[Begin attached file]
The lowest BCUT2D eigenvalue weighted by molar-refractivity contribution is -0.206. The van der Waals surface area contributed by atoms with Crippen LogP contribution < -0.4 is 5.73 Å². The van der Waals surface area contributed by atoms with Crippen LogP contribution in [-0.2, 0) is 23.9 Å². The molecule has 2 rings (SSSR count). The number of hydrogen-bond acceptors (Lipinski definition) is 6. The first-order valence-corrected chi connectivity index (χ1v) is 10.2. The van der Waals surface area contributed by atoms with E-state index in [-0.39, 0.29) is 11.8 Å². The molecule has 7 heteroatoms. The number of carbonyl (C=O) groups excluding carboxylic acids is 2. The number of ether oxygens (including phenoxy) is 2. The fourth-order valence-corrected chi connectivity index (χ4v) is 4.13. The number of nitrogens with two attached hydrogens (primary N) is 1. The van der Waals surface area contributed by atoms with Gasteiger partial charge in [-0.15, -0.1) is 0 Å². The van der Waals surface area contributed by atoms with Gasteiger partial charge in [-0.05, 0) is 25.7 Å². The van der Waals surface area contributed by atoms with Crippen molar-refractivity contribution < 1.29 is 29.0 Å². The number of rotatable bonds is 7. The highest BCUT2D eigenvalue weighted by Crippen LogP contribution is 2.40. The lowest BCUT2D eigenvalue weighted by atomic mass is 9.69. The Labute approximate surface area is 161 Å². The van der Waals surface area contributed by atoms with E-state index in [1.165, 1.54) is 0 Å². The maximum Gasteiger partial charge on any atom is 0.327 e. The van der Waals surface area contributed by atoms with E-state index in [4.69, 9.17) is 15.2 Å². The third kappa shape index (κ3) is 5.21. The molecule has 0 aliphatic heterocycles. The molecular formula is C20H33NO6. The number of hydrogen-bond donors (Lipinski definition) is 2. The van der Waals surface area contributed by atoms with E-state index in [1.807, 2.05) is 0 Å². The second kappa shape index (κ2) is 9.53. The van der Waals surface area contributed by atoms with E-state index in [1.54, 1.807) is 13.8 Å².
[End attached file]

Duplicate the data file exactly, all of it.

The lowest BCUT2D eigenvalue weighted by molar-refractivity contribution is -0.206. The van der Waals surface area contributed by atoms with Crippen LogP contribution < -0.4 is 5.73 Å². The van der Waals surface area contributed by atoms with Crippen LogP contribution in [-0.2, 0) is 23.9 Å². The molecule has 2 rings (SSSR count). The number of hydrogen-bond acceptors (Lipinski definition) is 6. The first-order valence-corrected chi connectivity index (χ1v) is 10.2. The van der Waals surface area contributed by atoms with E-state index in [-0.39, 0.29) is 11.8 Å². The molecule has 7 heteroatoms. The number of carbonyl (C=O) groups excluding carboxylic acids is 2. The number of ether oxygens (including phenoxy) is 2. The fourth-order valence-corrected chi connectivity index (χ4v) is 4.13. The number of nitrogens with two attached hydrogens (primary N) is 1. The van der Waals surface area contributed by atoms with Gasteiger partial charge in [-0.15, -0.1) is 0 Å². The van der Waals surface area contributed by atoms with Gasteiger partial charge in [-0.05, 0) is 25.7 Å². The van der Waals surface area contributed by atoms with Crippen molar-refractivity contribution < 1.29 is 29.0 Å². The number of rotatable bonds is 7. The highest BCUT2D eigenvalue weighted by Crippen LogP contribution is 2.40. The lowest BCUT2D eigenvalue weighted by atomic mass is 9.69. The Labute approximate surface area is 161 Å². The van der Waals surface area contributed by atoms with E-state index in [1.165, 1.54) is 0 Å². The maximum Gasteiger partial charge on any atom is 0.327 e. The van der Waals surface area contributed by atoms with E-state index in [4.69, 9.17) is 15.2 Å². The third kappa shape index (κ3) is 5.21. The molecule has 0 aliphatic heterocycles. The molecular formula is C20H33NO6. The number of hydrogen-bond donors (Lipinski definition) is 2. The van der Waals surface area contributed by atoms with E-state index in [1.807, 2.05) is 0 Å². The second kappa shape index (κ2) is 9.53. The van der Waals surface area contributed by atoms with E-state index in [1.54, 1.807) is 13.8 Å².